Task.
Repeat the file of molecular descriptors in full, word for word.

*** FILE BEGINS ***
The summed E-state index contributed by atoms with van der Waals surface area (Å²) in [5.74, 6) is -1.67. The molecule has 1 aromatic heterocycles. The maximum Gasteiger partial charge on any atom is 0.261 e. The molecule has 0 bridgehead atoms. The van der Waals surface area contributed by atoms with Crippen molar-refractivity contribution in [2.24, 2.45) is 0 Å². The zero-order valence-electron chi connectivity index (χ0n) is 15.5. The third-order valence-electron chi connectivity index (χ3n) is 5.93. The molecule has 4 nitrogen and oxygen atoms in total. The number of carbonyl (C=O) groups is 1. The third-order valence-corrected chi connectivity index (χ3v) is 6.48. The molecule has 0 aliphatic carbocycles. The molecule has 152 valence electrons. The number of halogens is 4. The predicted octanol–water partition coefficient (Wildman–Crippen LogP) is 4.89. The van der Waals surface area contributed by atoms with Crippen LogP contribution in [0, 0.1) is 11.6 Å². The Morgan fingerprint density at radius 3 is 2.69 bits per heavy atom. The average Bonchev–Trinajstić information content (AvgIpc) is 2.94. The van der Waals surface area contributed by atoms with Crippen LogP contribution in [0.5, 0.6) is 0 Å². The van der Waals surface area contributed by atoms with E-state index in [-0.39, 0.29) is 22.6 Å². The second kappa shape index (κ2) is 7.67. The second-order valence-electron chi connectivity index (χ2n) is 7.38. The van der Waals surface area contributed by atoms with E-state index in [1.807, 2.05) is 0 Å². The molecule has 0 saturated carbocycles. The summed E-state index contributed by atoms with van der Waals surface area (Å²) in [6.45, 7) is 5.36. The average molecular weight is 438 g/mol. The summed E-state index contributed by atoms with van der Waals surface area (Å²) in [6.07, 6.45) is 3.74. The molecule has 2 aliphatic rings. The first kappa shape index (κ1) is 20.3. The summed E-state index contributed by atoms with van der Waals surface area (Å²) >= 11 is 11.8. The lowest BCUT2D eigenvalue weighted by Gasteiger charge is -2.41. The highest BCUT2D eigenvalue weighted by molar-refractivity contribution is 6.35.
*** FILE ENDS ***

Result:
The summed E-state index contributed by atoms with van der Waals surface area (Å²) in [5.74, 6) is -1.67. The molecule has 1 aromatic heterocycles. The maximum Gasteiger partial charge on any atom is 0.261 e. The molecule has 0 bridgehead atoms. The van der Waals surface area contributed by atoms with Crippen molar-refractivity contribution in [2.24, 2.45) is 0 Å². The zero-order valence-electron chi connectivity index (χ0n) is 15.5. The third-order valence-electron chi connectivity index (χ3n) is 5.93. The molecule has 4 nitrogen and oxygen atoms in total. The number of carbonyl (C=O) groups is 1. The third-order valence-corrected chi connectivity index (χ3v) is 6.48. The molecule has 0 aliphatic carbocycles. The molecule has 152 valence electrons. The number of halogens is 4. The predicted octanol–water partition coefficient (Wildman–Crippen LogP) is 4.89. The van der Waals surface area contributed by atoms with Crippen LogP contribution in [0, 0.1) is 11.6 Å². The Morgan fingerprint density at radius 3 is 2.69 bits per heavy atom. The average Bonchev–Trinajstić information content (AvgIpc) is 2.94. The van der Waals surface area contributed by atoms with Crippen LogP contribution in [0.5, 0.6) is 0 Å². The van der Waals surface area contributed by atoms with E-state index in [-0.39, 0.29) is 22.6 Å². The second kappa shape index (κ2) is 7.67. The second-order valence-electron chi connectivity index (χ2n) is 7.38. The van der Waals surface area contributed by atoms with E-state index in [1.807, 2.05) is 0 Å². The molecule has 0 saturated carbocycles. The summed E-state index contributed by atoms with van der Waals surface area (Å²) in [6.45, 7) is 5.36. The average molecular weight is 438 g/mol. The summed E-state index contributed by atoms with van der Waals surface area (Å²) in [6.07, 6.45) is 3.74. The molecule has 2 aliphatic rings. The first kappa shape index (κ1) is 20.3. The summed E-state index contributed by atoms with van der Waals surface area (Å²) >= 11 is 11.8. The lowest BCUT2D eigenvalue weighted by Gasteiger charge is -2.41. The highest BCUT2D eigenvalue weighted by molar-refractivity contribution is 6.35.